Scottish Canals has reopened the canal network across the country following one of the largest winter work programmes of recent years seeing more than £16.5m spent on improvement works on canal infrastructure and operational equipment.
Scotland’s canal network, which welcomes almost 22 million visitors per year, has reopened to the boating community after a winter of major improvement works seeing the most significant investment in 20 years. Works included major investment from replacing lock gates on the Caledonian and Crinan Canals to restoring the Union Canal following a breach in August 2020 and renewing the coating on the world’s only rotating boat lift, The Falkirk Wheel.
The annual winter improvement works are carried out in accordance with Scottish Canals’ Asset Management Strategy to maximise the benefit provided by the canals. The works, which are carried out in the winter, ensure impacts to boating movements are minimised whilst allowing the public body to maximise the value derived from the investment in creating opportunities for tourism and commercial activities to flourish.
“Our mission at Scottish Canals is to deliver world class waterways and the completion of winter works across our network ensures that our canals remain open, vibrant and able to welcome 22 million visits each year.
Our improvement works ensure that Scotland’s canal network is not only fit for purpose but also enables future investment in tourism and businesses across the country safeguarding local economies.”
Catherine Topley, CEO of Scottish Canals
On the Forth & Clyde Canal which stretches from Grangemouth in the east to Bowling in the west, the ongoing £13.7m Stockingfield Bridge project funded by Sustrans and Glasgow City Council has taken centre stage. The bridge, connecting the three communities of Gilshochill, Maryhill and Ruchill will complete the missing link of the active travel route offering seamless uninterrupted off-road travel along the canal’s towpath. Due to the ongoing works at Stockingfield Bridge there will be limited navigation around the area until the 28th of May.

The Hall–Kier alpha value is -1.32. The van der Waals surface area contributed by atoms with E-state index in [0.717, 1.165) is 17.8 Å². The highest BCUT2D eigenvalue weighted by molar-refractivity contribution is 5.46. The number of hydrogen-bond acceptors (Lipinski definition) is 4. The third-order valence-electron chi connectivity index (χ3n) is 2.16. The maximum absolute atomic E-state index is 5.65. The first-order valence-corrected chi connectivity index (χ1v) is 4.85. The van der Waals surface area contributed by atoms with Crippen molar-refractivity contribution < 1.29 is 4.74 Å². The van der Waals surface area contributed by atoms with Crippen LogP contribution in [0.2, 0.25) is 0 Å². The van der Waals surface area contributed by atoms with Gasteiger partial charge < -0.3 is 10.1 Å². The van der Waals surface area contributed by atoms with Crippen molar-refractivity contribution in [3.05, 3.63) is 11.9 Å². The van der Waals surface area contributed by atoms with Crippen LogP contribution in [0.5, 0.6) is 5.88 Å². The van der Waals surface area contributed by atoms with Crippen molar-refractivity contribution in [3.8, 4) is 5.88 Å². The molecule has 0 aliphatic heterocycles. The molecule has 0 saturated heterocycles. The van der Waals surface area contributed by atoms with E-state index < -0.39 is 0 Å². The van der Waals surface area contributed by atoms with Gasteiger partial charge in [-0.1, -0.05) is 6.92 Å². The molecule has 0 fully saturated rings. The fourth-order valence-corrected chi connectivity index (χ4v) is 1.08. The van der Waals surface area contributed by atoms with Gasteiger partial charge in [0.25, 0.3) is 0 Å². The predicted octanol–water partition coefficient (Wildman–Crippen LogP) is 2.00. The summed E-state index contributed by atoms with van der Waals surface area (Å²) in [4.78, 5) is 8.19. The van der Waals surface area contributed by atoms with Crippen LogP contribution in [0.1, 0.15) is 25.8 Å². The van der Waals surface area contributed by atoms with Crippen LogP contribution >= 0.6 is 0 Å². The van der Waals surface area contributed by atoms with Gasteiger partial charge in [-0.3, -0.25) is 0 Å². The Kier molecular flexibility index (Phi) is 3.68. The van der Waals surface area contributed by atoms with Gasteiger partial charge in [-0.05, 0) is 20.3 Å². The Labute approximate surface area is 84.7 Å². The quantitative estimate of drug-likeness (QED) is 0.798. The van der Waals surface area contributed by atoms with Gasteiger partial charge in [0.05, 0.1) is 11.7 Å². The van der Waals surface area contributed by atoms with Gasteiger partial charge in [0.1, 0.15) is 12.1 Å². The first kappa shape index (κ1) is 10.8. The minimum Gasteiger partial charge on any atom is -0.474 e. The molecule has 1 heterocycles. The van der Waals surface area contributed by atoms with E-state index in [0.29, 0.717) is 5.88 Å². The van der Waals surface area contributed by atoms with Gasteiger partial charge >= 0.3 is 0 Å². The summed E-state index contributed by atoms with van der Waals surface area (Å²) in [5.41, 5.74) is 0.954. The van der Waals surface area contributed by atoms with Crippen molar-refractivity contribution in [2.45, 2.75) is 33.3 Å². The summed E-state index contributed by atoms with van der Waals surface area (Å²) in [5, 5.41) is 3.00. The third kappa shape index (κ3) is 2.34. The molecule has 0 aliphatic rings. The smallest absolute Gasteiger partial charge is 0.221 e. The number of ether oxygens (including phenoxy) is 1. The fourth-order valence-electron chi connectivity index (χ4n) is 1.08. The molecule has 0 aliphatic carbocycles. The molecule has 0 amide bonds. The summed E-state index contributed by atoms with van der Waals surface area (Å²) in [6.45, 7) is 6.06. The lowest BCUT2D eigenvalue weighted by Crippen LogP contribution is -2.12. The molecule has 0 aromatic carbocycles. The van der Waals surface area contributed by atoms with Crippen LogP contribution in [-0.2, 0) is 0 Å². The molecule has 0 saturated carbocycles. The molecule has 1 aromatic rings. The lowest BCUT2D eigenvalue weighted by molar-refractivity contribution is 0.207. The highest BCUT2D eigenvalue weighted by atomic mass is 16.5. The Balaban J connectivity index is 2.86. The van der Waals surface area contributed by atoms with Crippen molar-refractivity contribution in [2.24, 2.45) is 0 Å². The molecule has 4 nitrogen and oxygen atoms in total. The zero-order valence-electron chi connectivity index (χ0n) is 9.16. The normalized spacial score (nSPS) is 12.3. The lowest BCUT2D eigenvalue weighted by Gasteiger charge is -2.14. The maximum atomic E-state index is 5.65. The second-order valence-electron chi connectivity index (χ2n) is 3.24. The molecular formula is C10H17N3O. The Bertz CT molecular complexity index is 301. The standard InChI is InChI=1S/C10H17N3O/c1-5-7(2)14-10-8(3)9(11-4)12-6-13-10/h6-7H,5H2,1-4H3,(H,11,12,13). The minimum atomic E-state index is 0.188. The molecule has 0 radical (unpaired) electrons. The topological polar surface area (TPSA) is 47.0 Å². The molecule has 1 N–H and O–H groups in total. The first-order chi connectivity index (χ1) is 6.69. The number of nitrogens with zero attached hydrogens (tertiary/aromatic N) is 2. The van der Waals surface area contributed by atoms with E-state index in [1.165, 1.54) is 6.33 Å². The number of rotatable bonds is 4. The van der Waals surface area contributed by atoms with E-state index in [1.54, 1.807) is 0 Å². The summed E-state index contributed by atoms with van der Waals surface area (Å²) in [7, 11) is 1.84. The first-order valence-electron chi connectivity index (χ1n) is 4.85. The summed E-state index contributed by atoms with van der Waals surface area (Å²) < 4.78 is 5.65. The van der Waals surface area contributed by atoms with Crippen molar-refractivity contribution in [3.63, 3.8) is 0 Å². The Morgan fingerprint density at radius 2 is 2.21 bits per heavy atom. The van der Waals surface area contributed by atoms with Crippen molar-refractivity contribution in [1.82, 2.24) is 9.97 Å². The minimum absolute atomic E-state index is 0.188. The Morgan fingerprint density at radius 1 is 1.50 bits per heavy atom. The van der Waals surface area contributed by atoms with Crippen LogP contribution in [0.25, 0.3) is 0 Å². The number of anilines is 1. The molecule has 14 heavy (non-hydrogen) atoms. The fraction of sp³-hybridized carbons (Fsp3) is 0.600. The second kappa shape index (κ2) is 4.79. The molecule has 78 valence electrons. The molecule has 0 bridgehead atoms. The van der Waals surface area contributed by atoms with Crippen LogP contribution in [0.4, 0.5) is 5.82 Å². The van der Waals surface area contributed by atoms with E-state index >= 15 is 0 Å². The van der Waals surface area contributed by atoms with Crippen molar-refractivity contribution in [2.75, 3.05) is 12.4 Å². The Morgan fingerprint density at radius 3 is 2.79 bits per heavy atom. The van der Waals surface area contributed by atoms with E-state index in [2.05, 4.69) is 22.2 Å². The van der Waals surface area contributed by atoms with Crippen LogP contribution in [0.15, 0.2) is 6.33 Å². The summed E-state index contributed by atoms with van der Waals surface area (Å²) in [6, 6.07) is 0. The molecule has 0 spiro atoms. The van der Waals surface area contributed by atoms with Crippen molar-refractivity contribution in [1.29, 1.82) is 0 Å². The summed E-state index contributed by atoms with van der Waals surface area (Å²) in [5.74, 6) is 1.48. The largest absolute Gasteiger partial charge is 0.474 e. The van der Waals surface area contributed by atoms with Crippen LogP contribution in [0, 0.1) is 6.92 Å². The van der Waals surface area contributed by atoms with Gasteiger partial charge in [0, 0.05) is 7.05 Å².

The Union Canal, from Lochrin Basin at Fountainbridge in the nation’s capital to The Falkirk Wheel, has seen reinstatement works and the start of a series of climate change resilience interventions through the £6.5m Scottish Government funding package following the breach in the canal last August as a result of extreme weather conditions. The resilience works will contribute to protecting the structure of the canal for years to come as climate change becomes a real threat to the inland waterways.
In addition, a series of access improvement works have taken place across both the Forth & Clyde Canal and the Union Canal which were funded by Sustrans. Almost 100 prioritised sites have undergone improvements ensuring that the canal towpath is accessible to walkers and wheelers alike, as part of the National Cycling and Walking Network.
In the coming months Scottish Canals will also be opening new destinations across the Forth and Clyde Canal including the Claypits urban nature reserve in North Glasgow in June and The Bowline at Bowling Harbour, a linear park based on the New York Highline in Summer. The opening of The Bowline and renovations of the archways at Bowling Harbour will unlock the potential of the area as a hub of investment and opportunity.
Following the completion of winter works on all four of Scotland’s navigable canals the Caledonian, Crinan, Forth and Clyde and Union Canals are now open to navigation. Limited navigation will take place on the Forth and Clyde Canal.